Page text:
Altru’s CEO, Alykhan Rehmatullah, elaborates on this perspective. “Over 90 percent of our clients are in the Fortune 500. This client profile requires a different level of service and empathy to be successful,” he explains. “With two-thirds of our employees being female, we have been able to produce unique and innovative client solutions that we may never have even thought of otherwise.”
3. Understand That Being “Diverse” Isn’t Just About Hiring
However, both Rehmatullah and Taylor say that having women at the metaphorical table doesn’t mean that the conversations had there will be diverse. “Some leaders say diversity is important, but they don’t put those words into action,” Taylor says. “Or, they listen — but don’t react. The fact of the matter is that diversity should already be a part of business culture. Companies who aren’t there yet are significantly missing out.”
According to Taylor, diversity is a workplace philosophy, not a gender ratio. Everyone needs to have a voice and feel as though their ideas are welcomed and valued. If the office environment is oppressive or only values the input of a few, a seemingly diverse office may remain, in practice, homogenous. This outcome can be toxic to the company and undermine the whole point of hiring for diversity. Leaders need to encourage free speech, welcome feedback, and moderate conversations to ensure that everyone is heard. Otherwise, their business may not be as diverse — or successful — as they believe it to be.
4. Make Sure To Avoid Anti-Diversity Entrepreneurial Pitfalls
Rehmatullah, who experienced the founding process firsthand only a few years ago, has his own thoughts on why some modern companies and startups are lagging in their diversity measures.
“In general, companies raise too much capital and are then forced to run the same playbooks that their venture capitalists have run in the past, and expect the same outcomes. But the world has changed — you simply can’t build a successful and scalable company the same way you did ten years ago. You need creativity, empathy, and humility to execute on the right playbook, and that comes from having diversity on your team.” Rehmatullah suggests that when companies strategize for funding opportunities, they should always keep in mind the directional trade-off that comes from taking too much money — and agreeing to too much control — from investors who may have outdated views on the importance of gender diversity in the workplace.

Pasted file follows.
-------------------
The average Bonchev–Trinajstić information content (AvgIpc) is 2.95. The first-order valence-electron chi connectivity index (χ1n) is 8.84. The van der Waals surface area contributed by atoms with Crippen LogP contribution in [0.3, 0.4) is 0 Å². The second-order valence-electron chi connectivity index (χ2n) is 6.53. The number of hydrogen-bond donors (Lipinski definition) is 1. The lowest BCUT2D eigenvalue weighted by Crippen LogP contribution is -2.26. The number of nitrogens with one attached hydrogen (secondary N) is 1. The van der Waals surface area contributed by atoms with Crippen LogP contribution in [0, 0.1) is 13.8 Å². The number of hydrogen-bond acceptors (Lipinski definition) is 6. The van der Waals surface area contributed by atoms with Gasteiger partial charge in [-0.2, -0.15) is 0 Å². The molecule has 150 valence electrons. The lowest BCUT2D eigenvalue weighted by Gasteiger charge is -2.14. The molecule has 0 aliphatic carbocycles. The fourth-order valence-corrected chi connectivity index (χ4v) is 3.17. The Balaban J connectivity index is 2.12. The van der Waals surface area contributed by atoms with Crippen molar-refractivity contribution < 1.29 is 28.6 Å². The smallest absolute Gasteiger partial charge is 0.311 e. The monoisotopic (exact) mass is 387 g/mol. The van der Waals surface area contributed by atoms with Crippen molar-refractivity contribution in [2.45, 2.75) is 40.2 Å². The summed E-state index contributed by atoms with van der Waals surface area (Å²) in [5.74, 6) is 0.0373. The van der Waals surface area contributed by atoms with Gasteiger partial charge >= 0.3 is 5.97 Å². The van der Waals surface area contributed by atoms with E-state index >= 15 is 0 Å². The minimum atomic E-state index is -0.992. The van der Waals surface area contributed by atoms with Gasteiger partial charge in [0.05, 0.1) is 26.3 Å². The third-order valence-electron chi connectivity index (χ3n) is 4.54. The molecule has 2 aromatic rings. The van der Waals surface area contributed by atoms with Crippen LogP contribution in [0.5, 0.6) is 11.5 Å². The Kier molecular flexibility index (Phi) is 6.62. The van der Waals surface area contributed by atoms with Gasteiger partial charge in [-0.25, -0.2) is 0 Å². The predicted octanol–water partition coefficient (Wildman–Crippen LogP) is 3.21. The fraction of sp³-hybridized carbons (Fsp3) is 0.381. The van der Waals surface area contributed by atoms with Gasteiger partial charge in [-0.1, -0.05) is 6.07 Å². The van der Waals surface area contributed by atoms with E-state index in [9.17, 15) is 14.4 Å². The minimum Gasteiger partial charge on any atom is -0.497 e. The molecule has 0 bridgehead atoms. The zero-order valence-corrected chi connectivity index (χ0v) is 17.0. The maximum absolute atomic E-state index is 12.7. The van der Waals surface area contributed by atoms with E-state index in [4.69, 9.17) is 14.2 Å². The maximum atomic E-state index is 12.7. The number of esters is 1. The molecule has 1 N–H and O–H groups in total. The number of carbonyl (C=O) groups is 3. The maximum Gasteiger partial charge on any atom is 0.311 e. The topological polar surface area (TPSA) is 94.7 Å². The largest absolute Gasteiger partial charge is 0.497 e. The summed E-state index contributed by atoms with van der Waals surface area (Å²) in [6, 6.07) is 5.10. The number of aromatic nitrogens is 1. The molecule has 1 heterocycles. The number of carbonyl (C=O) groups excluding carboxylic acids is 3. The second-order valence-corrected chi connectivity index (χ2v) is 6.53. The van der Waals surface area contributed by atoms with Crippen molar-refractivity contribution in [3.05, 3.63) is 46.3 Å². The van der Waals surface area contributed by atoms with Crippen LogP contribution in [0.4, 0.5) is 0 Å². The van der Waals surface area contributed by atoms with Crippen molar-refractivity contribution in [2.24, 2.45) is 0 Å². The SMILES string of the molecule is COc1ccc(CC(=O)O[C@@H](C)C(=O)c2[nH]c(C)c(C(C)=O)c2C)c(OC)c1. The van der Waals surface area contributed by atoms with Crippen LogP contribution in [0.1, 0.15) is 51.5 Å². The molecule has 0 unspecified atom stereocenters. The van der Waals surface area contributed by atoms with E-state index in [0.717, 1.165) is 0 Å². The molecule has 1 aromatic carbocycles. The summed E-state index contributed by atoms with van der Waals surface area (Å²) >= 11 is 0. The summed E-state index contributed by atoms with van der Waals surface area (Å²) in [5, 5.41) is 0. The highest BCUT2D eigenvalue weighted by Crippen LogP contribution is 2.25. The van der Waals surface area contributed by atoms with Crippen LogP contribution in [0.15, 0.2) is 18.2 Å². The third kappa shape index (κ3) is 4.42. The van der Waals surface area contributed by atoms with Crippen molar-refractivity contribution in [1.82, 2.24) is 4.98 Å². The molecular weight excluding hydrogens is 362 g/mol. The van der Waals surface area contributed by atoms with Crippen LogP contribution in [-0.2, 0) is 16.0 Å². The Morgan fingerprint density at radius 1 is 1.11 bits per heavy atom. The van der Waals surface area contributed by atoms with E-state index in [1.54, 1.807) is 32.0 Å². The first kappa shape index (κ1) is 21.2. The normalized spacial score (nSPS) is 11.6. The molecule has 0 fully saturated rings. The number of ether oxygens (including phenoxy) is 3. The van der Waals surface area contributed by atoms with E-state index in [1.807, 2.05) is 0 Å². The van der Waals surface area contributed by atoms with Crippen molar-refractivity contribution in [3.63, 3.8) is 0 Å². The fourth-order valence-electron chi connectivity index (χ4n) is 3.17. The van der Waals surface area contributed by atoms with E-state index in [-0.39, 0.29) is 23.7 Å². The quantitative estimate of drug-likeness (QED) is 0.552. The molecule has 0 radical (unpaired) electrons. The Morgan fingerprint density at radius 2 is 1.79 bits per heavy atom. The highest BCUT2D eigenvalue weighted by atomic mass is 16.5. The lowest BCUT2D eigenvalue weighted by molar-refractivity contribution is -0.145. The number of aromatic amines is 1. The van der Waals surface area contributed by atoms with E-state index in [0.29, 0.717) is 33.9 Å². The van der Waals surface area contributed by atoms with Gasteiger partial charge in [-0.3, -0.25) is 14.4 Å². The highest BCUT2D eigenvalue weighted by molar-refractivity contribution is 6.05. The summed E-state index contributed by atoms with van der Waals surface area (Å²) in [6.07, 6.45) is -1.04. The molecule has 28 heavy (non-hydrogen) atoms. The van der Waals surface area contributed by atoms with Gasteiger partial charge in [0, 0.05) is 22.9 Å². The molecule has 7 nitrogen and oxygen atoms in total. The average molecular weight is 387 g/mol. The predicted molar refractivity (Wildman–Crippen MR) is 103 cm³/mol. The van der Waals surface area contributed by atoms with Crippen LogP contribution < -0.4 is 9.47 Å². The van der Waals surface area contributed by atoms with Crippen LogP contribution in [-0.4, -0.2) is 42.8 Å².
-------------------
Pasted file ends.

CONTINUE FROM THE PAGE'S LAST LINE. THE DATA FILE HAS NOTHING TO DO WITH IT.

5. Promote Optimism And Share Positive Change
Today, Taylor looks to the future with hope. She believes that Altru stands as an example of what a truly diverse workplace could look like — and wants to share her experience with women who feel weighed down by cynicism. “As a female with children, I believe that it’s important to see and hear from other women who are navigating the business world. I try to be as transparent as possible because there are certainly times I feel like I’m juggling it all and am in over my head,” she explains. “But I think that’s the important part — women need to hear and know that opportunities exist and are available despite feeling like they’ll be looked over due to their circumstances.”
So, foster hope; share change. As Taylor says, we will only be able to build a truly gender-diverse business world if women everywhere unite, and lay the groundwork together.